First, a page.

There are few materials strong enough to withstand great force while also being delicate enough to weave together fine jewelry and art. But leave it to Mother Nature to create such a thread—sinew.

Sinew, a durable material used by Indigenous Peoples to make everything from clothing that withstands the harsh elements to dreamcatchers, is made from dried animal tissue and is one of nature’s most versatile and reliable materials. 

These are the qualities that inspired the name for Astisiy—a partnership between Suncor and eight Indigenous communities in the Regional Municipality of Wood Buffalo (RMWB) formed to purchase all of TC Energy’s 15 per cent equity interest in the Northern Courier Pipeline (NCP). 

A Cree word for “thread made from sinew,” Astisiy brings together Indigenous communities, including three First Nations (Athabasca Chipewyan First Nation, Chipewyan Prairie First Nation and Fort McMurray #468 First Nation) and five Métis communities (Conklin Métis Local 193, Fort Chipewyan Métis Local #125, Fort McKay Métis Nation, McMurray Métis and Willow Lake Métis Nation) and Suncor in a partnership that will bring revenue to the Indigenous communities and the benefits of a strong partnership to all.

With the different cultures woven together in partnership, Gail Gallupe from the McMurray Métis community says, “We like to think that we are like that thread.” 

How it started

Like many projects in the Canada’s oil sands, the story of Astisiy begins in Fort McMurray.

When the Thebacha partnership for the East Tank Farm (ETF) was developed as a first of its kind equity partnership between Suncor and two First Nations, it generated a lot of attention from other Indigenous communities in the RMWB. 

As the dust was still settling on Suncor’s landmark ETF agreement, the wheels starting to turn on the next partnership: Astisiy.

“We’ve been in and around these communities since 1967, when we first started operating in the oil sands, and we believe we are going to be here for a long time,” says Tracey Wolsey, Suncor’s Director of Indigenous and Community Relations for the Wood Buffalo area. “Building equity partnerships like Astisiy are one way to establish long-term relationships with Indigenous communities.”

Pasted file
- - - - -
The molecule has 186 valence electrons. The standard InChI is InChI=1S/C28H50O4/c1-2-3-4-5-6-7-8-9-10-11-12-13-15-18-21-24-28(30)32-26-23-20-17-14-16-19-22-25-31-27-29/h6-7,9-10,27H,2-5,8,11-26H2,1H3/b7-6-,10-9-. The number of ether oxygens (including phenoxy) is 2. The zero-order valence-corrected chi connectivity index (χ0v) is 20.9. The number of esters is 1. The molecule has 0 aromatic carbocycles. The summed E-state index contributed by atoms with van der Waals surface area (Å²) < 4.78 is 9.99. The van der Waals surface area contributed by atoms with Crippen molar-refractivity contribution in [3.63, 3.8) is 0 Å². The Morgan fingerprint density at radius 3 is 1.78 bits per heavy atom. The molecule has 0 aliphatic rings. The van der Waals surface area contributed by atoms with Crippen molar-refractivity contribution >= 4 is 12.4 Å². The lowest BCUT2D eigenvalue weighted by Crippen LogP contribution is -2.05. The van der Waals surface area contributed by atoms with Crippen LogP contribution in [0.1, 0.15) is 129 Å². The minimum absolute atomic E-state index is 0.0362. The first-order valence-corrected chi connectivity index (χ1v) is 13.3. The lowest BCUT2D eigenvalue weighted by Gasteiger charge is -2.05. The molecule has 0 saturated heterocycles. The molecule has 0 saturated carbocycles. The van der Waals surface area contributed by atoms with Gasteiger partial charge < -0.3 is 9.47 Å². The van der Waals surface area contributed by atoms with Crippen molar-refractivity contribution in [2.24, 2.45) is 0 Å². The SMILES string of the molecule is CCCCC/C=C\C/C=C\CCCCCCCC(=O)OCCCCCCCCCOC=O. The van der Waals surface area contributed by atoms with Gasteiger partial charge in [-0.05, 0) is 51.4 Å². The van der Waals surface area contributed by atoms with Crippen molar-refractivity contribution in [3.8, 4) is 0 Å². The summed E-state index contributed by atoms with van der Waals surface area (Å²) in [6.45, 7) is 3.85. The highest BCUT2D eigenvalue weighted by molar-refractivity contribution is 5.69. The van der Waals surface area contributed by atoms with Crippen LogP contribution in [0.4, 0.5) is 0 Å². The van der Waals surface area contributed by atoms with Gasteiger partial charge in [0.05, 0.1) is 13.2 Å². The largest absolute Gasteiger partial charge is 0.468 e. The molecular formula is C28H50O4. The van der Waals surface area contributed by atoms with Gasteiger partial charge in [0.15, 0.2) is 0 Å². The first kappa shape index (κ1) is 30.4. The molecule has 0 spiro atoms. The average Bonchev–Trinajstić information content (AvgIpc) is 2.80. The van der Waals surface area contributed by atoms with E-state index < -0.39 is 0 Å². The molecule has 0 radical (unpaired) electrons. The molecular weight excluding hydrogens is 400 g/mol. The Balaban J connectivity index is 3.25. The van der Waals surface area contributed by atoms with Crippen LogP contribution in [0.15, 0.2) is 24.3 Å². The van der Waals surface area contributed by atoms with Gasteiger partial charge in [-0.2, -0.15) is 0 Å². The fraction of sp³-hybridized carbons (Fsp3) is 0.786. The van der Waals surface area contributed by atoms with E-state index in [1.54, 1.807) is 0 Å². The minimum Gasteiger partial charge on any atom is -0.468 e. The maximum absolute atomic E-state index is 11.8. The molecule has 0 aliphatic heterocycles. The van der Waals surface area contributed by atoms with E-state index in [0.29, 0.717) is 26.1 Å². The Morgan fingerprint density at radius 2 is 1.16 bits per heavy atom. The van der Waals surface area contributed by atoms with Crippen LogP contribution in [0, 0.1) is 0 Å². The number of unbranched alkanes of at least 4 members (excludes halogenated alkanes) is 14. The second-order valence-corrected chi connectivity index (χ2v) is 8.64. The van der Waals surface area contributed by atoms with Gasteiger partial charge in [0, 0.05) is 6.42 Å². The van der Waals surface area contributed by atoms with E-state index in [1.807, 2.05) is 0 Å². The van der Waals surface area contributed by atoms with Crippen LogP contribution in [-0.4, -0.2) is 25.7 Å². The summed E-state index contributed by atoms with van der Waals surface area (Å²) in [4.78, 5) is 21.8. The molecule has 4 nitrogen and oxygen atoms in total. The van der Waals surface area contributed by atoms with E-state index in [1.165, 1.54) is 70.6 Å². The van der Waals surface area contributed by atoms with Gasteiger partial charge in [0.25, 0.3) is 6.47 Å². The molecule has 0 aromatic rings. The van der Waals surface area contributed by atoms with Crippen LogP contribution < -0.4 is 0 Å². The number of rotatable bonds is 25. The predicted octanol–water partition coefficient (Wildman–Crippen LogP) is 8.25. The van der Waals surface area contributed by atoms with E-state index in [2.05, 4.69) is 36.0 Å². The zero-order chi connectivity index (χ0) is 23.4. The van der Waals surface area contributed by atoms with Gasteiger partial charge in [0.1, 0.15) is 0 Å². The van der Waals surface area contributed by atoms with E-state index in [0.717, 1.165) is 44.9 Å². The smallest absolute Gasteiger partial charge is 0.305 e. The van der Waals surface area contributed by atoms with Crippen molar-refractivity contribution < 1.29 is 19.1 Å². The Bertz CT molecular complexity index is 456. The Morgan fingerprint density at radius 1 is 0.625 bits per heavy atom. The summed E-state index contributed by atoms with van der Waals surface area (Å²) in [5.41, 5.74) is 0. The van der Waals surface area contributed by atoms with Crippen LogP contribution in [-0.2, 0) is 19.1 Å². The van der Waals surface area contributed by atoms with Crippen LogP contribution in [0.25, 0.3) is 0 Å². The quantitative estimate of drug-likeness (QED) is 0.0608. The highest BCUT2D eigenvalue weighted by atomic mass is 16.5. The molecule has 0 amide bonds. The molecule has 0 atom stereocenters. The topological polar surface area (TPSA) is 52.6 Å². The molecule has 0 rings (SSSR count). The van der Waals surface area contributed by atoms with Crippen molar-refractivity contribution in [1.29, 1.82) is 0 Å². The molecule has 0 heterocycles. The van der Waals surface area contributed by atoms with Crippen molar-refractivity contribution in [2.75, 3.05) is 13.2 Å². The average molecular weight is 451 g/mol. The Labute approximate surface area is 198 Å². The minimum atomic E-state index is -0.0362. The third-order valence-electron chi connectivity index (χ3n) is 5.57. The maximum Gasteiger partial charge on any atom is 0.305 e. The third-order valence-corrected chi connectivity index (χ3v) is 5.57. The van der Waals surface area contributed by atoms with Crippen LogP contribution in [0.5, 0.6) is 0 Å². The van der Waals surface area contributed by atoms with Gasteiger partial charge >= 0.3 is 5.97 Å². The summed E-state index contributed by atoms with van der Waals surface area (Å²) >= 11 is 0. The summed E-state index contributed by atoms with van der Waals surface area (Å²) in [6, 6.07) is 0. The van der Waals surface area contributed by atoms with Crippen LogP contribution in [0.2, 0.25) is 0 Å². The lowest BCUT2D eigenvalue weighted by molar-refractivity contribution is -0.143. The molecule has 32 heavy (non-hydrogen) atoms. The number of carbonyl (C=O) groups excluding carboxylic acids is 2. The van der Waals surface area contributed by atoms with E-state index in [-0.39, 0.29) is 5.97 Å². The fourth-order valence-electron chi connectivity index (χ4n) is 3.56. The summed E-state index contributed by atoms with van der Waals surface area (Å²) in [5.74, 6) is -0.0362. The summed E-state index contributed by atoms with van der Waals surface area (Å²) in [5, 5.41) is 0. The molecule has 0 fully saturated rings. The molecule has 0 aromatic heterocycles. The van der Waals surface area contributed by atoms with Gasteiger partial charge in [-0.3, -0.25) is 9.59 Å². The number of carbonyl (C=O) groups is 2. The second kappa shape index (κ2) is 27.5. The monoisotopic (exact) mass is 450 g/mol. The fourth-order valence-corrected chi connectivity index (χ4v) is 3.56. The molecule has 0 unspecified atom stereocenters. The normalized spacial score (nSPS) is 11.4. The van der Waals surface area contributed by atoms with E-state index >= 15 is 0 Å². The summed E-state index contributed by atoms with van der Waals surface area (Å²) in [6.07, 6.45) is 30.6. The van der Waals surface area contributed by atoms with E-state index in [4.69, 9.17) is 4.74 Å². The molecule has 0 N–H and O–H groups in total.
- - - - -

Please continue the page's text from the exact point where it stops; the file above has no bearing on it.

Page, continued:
Originally built by TC Energy in 2017, the NCP is a 90-kilometre dual pipeline that carries hot or diluted bitumen and diluents such as condensate between Suncor’s Fort Hills site to its ETF facility, both just north of Fort McMurray, Alta.

Talks between Suncor and the Indigenous communities to form the Astisiy partnership began in 2019. 

“You have to have skin in the game,” says Ron Quintal from Fort Mckay Métis Nation. “Our communities had to raise the capital to actually make this investment. Having ownership of this asset is a paradigm shift around Indigenous involvement in major energy projects.” 

Astisiy signifies a new type of partnership between Suncor and Indigneous communities, something that can’t be explained with dollar figures alone, but with strong, meaningful relationships—a tangible example of Suncor’s Journey of Reconciliation, which focuses on relationships with Indigenous Peoples. 

The Astisiy partnership is unique because it includes not only several First Nations, but also Métis communities. No other existing equity partnership in Canada’s oil and gas sector includes Métis.

Once the transitions are complete, the Indigenous communities will benefit from steady revenue streams that they will have full control over to use for funding education, health care, housing, elder care and other community initiatives. For the Métis communities especially, the revenue from Astisiy is vital as Métis communities do not receive the same federal funding as First Nations. 

The new partnership was announced today, and the purchase of the NCP interest is expected to close in the coming months.